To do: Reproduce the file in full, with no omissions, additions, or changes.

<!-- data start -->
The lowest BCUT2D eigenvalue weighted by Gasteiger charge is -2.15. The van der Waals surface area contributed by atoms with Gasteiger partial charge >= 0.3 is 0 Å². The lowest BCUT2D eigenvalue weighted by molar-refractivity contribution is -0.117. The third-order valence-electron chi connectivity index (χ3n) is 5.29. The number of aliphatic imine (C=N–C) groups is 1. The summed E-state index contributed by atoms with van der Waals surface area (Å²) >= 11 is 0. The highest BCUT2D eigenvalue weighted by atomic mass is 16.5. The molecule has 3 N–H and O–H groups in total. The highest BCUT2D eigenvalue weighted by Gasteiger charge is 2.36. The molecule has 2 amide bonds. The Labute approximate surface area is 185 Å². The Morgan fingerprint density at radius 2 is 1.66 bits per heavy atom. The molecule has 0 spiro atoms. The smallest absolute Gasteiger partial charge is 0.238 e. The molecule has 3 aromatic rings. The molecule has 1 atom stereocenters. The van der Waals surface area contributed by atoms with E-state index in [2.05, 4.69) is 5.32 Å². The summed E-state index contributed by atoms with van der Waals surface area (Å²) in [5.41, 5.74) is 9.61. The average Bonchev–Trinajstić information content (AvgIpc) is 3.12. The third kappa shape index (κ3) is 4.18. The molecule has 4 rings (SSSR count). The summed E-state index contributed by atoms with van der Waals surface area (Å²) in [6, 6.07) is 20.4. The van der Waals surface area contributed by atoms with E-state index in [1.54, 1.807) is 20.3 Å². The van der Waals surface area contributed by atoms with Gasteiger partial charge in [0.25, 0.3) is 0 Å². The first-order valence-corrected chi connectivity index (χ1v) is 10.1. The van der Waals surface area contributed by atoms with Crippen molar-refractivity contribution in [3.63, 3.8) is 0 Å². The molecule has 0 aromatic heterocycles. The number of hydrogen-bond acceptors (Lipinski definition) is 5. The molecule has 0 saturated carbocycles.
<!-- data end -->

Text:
The lowest BCUT2D eigenvalue weighted by Gasteiger charge is -2.15. The van der Waals surface area contributed by atoms with Gasteiger partial charge >= 0.3 is 0 Å². The lowest BCUT2D eigenvalue weighted by molar-refractivity contribution is -0.117. The third-order valence-electron chi connectivity index (χ3n) is 5.29. The number of aliphatic imine (C=N–C) groups is 1. The summed E-state index contributed by atoms with van der Waals surface area (Å²) >= 11 is 0. The highest BCUT2D eigenvalue weighted by atomic mass is 16.5. The molecule has 3 N–H and O–H groups in total. The highest BCUT2D eigenvalue weighted by Gasteiger charge is 2.36. The molecule has 2 amide bonds. The Labute approximate surface area is 185 Å². The Morgan fingerprint density at radius 2 is 1.66 bits per heavy atom. The molecule has 0 spiro atoms. The smallest absolute Gasteiger partial charge is 0.238 e. The molecule has 3 aromatic rings. The molecule has 1 atom stereocenters. The van der Waals surface area contributed by atoms with E-state index in [2.05, 4.69) is 5.32 Å². The summed E-state index contributed by atoms with van der Waals surface area (Å²) in [5.41, 5.74) is 9.61. The average Bonchev–Trinajstić information content (AvgIpc) is 3.12. The third kappa shape index (κ3) is 4.18. The molecule has 4 rings (SSSR count). The summed E-state index contributed by atoms with van der Waals surface area (Å²) in [6, 6.07) is 20.4. The van der Waals surface area contributed by atoms with E-state index in [1.54, 1.807) is 20.3 Å². The van der Waals surface area contributed by atoms with Gasteiger partial charge in [0.25, 0.3) is 0 Å². The first-order valence-corrected chi connectivity index (χ1v) is 10.1. The van der Waals surface area contributed by atoms with Crippen molar-refractivity contribution in [3.63, 3.8) is 0 Å². The molecule has 0 aromatic heterocycles. The number of hydrogen-bond acceptors (Lipinski definition) is 5. The molecule has 0 saturated carbocycles.